While I am much older than Lucas Grabeel, I too grew up with “Classics” such as, “White Christmas” and had those classic moments like singing loudly in public school, “We wish you a Merry Christmas and a Happy New Year.” We even meant it back then when we sang, “You’d better watch out, you’d better not cry, you’d better not pout I’m telling you why, Santa Claus is coming to town.”
My Christmas seasons have always been inclusionary. Anyone wanting to celebrate Peace on Earth and Goodwill to All was just fine with me. The whole American Christmas legal holiday good cheer on our lips does make some people angry and resentful. Me, I am calling it Christmas until Congress votes to change the name to something else. I do have to confess that the holiday season is a reason all its own and is a bonus to all I have experience over the years from one Christmas to another with my loved ones.
My sister asked last week which Christmas I remember best. They all blur together with many that have meaning for me. I remember best the “Oh Susanna Guitar” Christmas which would have been more appropriate now with our newly elected governor than it was back in the 1950s.
I had lobbied Santa and everyone else who would listen desperately for a drum set. My mother agreed that Santa might bring a drum set as long as it was delivered after her death and while she lay in the doorway which was mom-speak for “Over my dead body.”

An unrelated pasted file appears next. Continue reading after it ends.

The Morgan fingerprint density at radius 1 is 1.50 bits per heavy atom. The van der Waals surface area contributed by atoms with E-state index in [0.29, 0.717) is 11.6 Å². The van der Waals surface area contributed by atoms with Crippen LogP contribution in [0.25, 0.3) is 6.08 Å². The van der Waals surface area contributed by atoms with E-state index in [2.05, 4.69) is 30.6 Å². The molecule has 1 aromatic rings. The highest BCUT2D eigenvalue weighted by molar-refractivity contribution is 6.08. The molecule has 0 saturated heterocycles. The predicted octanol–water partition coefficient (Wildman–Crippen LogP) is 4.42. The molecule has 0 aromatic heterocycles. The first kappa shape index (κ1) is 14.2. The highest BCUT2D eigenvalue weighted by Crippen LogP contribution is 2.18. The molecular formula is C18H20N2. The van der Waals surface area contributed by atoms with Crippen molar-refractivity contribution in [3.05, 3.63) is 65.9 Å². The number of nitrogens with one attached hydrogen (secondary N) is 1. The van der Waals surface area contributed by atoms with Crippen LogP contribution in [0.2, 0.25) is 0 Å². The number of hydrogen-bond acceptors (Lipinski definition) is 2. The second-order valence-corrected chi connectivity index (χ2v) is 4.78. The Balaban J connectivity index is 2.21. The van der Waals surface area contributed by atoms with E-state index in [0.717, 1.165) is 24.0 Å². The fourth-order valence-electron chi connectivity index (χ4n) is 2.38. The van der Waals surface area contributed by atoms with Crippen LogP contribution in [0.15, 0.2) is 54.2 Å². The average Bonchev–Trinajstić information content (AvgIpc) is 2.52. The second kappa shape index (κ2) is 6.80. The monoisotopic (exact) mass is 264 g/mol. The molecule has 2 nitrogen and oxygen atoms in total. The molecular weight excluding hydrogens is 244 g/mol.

When I tore the wrapping paper off I could not believe my eyes. The tag said that it was from my Uncle Gene. As I opened the box and pulled out the guitar my mother, father and I all said at the same time, “Oh my God!”
It wasn’t a real guitar; rather, it had a crank which when turned played “Oh Susanna.” I turned the crank and the song was a hit. Uncle Gene had a big smile, even when my mother, while bringing him a cup of coffee, accidentally poured it on him.
I played the song again while they cleaned up the coffee. It was an easy song to play so I decided to sing along and even added some yodeling and a few high pitch yips and yaps here and there. I was Johnny One Song all Christmas day. Upon reflection I do remember that my parents looked a little frayed by the end of the day.
Then it was time to brush my teeth, say my prayers and go to bed. I played the song one last time for my mother and added some great yodels. What a great Christmas! The next morning I jumped up, grabbed the guitar and turned the crank. No sound came out. Can you believe it? The guitar simply broke while I was fast asleep. I was crestfallen. It just sat there and looked like a guitar, but no song played. My uncle felt my pain and like me looked glum. I asked him hopefully, “Can you fix this?” He looked at my mother who was his older sister and reluctantly shook his head. We called him Uncle Genius, and if he couldn’t fix it, heck it was broken for good since he was an electrical engineer.
I admit I suspected that one of the grown-ups had some hand in the guitar not working, so I asked my mother if she had been playing “Old Susanna” after I was asleep. Her expression wavered between hysteria and alarm. She firmly stated that no one had been playing “Oh Susanna” while I slept. So the guitar broke on its own. My brother Bill said Santa had broken it because he didn’t like the song, but I did not believe him.
Like all of my Christmases then and now the guitar that broke Christmas night is just part of the holiday lore. Maybe Santa really did not like the song, but I doubt it.